Lifting fully suspended materials using a crawler or wheel excavator necessitates planning. Along with extra caution, and appropriate operator training. If proper lifting procedures are not followed on a regular basis, it can lead to project setbacks. Machine instability, and extra stress on the equipment, can result in unnecessary downtime.
- Know Your Excavator
All excavator operators should be aware that a crawler or wheel excavator’s lifting capacity is limited. This is by two factors, hydraulic or tipping restrictions. The term “hydraulic limited” refers to an excavator’s ability to lift a load being constrained by its hydraulic power. While lifting a load, the excavator’s tipping limit is the point at which it starts to lift off the surface.
- Don’t Overload the Equipment
Excavators go through tests to see how much load they can reliably lift. This test happens at different heights and distances from the machine’s centerline. They make lift charts on a computer-based on that data. And print them in the user manual. Or post them in plain sight of the operator, like a decal in the excavator cab. Follow the instructions in the lift charts provided by the industrial equipment supplier. Do not surpass the recommended lift capacity. This way you can extend the life of the equipment and reduce machine wear.
Although it may appear that lifting material with an excavator is easy. It is critical to adhere to an excavator lift chart. They specify the appropriate load limit at different boom angles, lift heights, and swing radius. It will be far more effective when stacking material if you follow the lift chart for your entire range of motion. Make sure the object you are placing is within the appropriate weight range. There are details showing the machine configuration at the top of the lift chart.
- Follow the User Manual
In large or mid-range excavators, there could be several lift charts depending on variations. Such as boom length, arm length, counterweight size, and track shoe width. Certain manufacturers may include the bucket size in the lift chart. The weight of a bucket may come into light when the company adds it to the lift chart. In case the lift chart does not provide the bucket. The operator must determine how much weight is on the machine’s end. A couple, a bucket, the lifting apparatus itself. And the weight of the material or object being moved are all included in this.
It is worth noting that loads marked with an asterisk on the lift chart are restricted by the machine’s hydraulic capacity. They do not really exceed 87 percent of the hydraulic lift capacity according to the Society of Automotive Engineers (SAE). The equipment’s stability limits rated loads that remain unmarked. They cannot exceed 75 percent of the tipping load. Whenever you are looking for an excavator for sale in Texas, whether in Houston, Dallas, or anywhere else. Make sure to go over the lift chart provided for it.
- Jobsite Maintenance
You are accountable for all worksite and lift-related issues as the operator. You will need to be able to respond quickly to changes in possibly dangerous circumstances. This may include the condition of the equipment. The strength of the surface beneath the excavator, and the ability to move with the load.
- Sturdy Ground
Place the excavator on a firm, level, and equally supporting surface at all times. Lifting should not be attempted on soft or uneven ground or slopes.
- Check the Equipment
Check to see if the excavator has been upgraded and is in good working order. Before starting work, it is important to make sure the equipment is safe and ready to work.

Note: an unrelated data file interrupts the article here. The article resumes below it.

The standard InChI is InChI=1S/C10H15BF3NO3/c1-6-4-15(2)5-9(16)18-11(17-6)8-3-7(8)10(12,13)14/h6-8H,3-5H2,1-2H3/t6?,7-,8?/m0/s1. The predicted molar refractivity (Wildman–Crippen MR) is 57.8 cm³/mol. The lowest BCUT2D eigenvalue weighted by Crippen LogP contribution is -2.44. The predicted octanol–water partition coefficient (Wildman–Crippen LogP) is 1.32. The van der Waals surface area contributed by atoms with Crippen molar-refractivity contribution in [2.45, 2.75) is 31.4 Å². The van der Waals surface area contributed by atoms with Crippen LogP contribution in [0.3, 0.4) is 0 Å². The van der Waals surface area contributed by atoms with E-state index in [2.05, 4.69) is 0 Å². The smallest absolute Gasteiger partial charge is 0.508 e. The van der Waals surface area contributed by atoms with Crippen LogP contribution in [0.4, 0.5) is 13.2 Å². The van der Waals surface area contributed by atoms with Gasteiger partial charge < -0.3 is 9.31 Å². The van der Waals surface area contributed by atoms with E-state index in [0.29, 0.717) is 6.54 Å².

- Traveling with a Load
Avoid traveling with a suspended load. Also swinging it too quickly, or lifting with an uneven sling should be avoided as much as possible. When moving or transporting an excavator carrying a suspended load, use safety working tools. Such as an excavator’s lift eye, to ensure the security of the entire team.
- Take Necessary Precautions
For the weight of the material, the loading equipment must be evaluated. Technicians must also be able to connect the loading equipment to the material being moved. Align the boom with the forward direction of machine travel before trying to pick and hold a load. When turning the machine, keep the boom in this position for the greatest stability.
- Pick and Carry with Caution
As far as the conditions allow, keep the load as close to the ground as possible. To prevent the load from swinging back and forth, use sturdy ropes, also known as tag lines. Travel at a rate determined by the conditions on the job site. It is best to avoid abrupt starts and stops. Only turn when absolutely necessary. Do so at the slowest possible speed and with the widest possible turning radius. Always use the shortest possible lifting radius distance.
- Trained Operators
It is extremely important to train your operators on how to handle the equipment that is being used. They should know how much load the machine can lift safely. And be able to handle different objects and materials being carried. When working in tight spaces, they should know how to remain productive. Also maintain the safety of the crew.
While owners may find it difficult to learn all the factors that go into operating a wheeled excavator. However, it is not impossible, to comprehend all of the factors that go into safely lifting equipment.
Ultimately, following the excavator lift chart is the best way to fully comprehend how to properly lift materials or equipment. If you have any concerns about how to read a lift chart or even how to properly lift material. You could also consult your instruction manual or go to your local supplier for assistance. Knowing your equipment’s limitations is extremely important if you want to keep it in good working condition.
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